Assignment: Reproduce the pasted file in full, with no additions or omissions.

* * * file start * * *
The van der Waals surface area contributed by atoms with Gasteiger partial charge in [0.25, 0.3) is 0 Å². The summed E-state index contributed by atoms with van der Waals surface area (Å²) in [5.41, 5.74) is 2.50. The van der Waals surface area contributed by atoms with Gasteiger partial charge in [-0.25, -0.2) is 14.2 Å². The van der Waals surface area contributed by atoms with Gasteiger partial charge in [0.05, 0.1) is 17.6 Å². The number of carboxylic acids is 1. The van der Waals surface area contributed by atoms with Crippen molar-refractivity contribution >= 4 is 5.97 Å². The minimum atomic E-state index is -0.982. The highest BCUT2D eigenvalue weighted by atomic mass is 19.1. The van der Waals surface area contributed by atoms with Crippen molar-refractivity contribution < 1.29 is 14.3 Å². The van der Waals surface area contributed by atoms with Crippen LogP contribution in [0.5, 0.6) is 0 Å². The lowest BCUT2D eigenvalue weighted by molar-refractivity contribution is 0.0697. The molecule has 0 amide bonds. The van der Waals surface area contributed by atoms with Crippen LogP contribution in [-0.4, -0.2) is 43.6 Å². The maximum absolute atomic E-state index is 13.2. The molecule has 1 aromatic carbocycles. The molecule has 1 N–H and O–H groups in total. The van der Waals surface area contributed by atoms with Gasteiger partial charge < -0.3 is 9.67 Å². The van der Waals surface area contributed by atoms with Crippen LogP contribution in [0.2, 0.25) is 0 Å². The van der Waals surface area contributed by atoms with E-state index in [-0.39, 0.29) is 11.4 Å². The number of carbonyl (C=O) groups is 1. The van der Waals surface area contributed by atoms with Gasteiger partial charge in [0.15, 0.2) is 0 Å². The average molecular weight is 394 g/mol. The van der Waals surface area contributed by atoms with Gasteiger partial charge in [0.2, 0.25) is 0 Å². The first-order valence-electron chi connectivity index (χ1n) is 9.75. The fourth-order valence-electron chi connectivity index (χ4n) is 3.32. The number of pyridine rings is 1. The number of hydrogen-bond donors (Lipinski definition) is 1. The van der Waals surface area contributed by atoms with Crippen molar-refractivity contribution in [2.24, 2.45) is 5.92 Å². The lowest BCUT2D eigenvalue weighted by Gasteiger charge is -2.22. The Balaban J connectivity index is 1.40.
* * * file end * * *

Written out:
The van der Waals surface area contributed by atoms with Gasteiger partial charge in [0.25, 0.3) is 0 Å². The summed E-state index contributed by atoms with van der Waals surface area (Å²) in [5.41, 5.74) is 2.50. The van der Waals surface area contributed by atoms with Gasteiger partial charge in [-0.25, -0.2) is 14.2 Å². The van der Waals surface area contributed by atoms with Gasteiger partial charge in [0.05, 0.1) is 17.6 Å². The number of carboxylic acids is 1. The van der Waals surface area contributed by atoms with Crippen molar-refractivity contribution >= 4 is 5.97 Å². The minimum atomic E-state index is -0.982. The highest BCUT2D eigenvalue weighted by atomic mass is 19.1. The van der Waals surface area contributed by atoms with Crippen molar-refractivity contribution < 1.29 is 14.3 Å². The van der Waals surface area contributed by atoms with Crippen LogP contribution in [0.5, 0.6) is 0 Å². The lowest BCUT2D eigenvalue weighted by molar-refractivity contribution is 0.0697. The molecule has 0 amide bonds. The van der Waals surface area contributed by atoms with Crippen LogP contribution in [-0.4, -0.2) is 43.6 Å². The maximum absolute atomic E-state index is 13.2. The molecule has 1 aromatic carbocycles. The molecule has 1 N–H and O–H groups in total. The van der Waals surface area contributed by atoms with Gasteiger partial charge < -0.3 is 9.67 Å². The van der Waals surface area contributed by atoms with Crippen LogP contribution in [0.2, 0.25) is 0 Å². The van der Waals surface area contributed by atoms with E-state index in [-0.39, 0.29) is 11.4 Å². The number of carbonyl (C=O) groups is 1. The van der Waals surface area contributed by atoms with Gasteiger partial charge in [0.15, 0.2) is 0 Å². The average molecular weight is 394 g/mol. The van der Waals surface area contributed by atoms with Gasteiger partial charge in [0.2, 0.25) is 0 Å². The first-order valence-electron chi connectivity index (χ1n) is 9.75. The fourth-order valence-electron chi connectivity index (χ4n) is 3.32. The number of pyridine rings is 1. The number of hydrogen-bond donors (Lipinski definition) is 1. The van der Waals surface area contributed by atoms with Crippen molar-refractivity contribution in [2.24, 2.45) is 5.92 Å². The lowest BCUT2D eigenvalue weighted by Gasteiger charge is -2.22. The Balaban J connectivity index is 1.40.